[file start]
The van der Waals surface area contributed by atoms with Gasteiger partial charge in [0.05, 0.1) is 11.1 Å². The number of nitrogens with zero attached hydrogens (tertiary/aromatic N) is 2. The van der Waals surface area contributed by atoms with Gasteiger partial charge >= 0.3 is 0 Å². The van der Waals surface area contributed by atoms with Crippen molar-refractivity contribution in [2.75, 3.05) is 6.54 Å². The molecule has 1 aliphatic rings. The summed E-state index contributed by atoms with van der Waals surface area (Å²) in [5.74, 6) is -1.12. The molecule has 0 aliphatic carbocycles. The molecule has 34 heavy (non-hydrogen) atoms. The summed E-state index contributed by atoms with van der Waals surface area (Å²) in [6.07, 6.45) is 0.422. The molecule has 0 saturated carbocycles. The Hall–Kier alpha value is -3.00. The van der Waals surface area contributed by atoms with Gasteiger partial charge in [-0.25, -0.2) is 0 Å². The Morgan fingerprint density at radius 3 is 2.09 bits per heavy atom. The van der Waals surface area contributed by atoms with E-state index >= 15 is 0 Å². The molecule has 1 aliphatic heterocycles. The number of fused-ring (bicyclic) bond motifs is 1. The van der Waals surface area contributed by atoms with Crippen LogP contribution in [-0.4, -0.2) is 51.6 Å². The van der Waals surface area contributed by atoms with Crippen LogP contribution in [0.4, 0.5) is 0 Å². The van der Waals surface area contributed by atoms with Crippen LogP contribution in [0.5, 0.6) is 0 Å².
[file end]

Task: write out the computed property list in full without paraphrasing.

The van der Waals surface area contributed by atoms with Gasteiger partial charge in [0.05, 0.1) is 11.1 Å². The number of nitrogens with zero attached hydrogens (tertiary/aromatic N) is 2. The van der Waals surface area contributed by atoms with Gasteiger partial charge >= 0.3 is 0 Å². The van der Waals surface area contributed by atoms with Crippen molar-refractivity contribution in [2.75, 3.05) is 6.54 Å². The molecule has 1 aliphatic rings. The summed E-state index contributed by atoms with van der Waals surface area (Å²) in [5.74, 6) is -1.12. The molecule has 0 aliphatic carbocycles. The molecule has 34 heavy (non-hydrogen) atoms. The summed E-state index contributed by atoms with van der Waals surface area (Å²) in [6.07, 6.45) is 0.422. The molecule has 0 saturated carbocycles. The Hall–Kier alpha value is -3.00. The van der Waals surface area contributed by atoms with Gasteiger partial charge in [-0.25, -0.2) is 0 Å². The Morgan fingerprint density at radius 3 is 2.09 bits per heavy atom. The van der Waals surface area contributed by atoms with E-state index >= 15 is 0 Å². The molecule has 1 aliphatic heterocycles. The number of fused-ring (bicyclic) bond motifs is 1. The van der Waals surface area contributed by atoms with Crippen LogP contribution in [-0.4, -0.2) is 51.6 Å². The van der Waals surface area contributed by atoms with Crippen LogP contribution in [0.4, 0.5) is 0 Å². The van der Waals surface area contributed by atoms with Crippen LogP contribution in [0.5, 0.6) is 0 Å².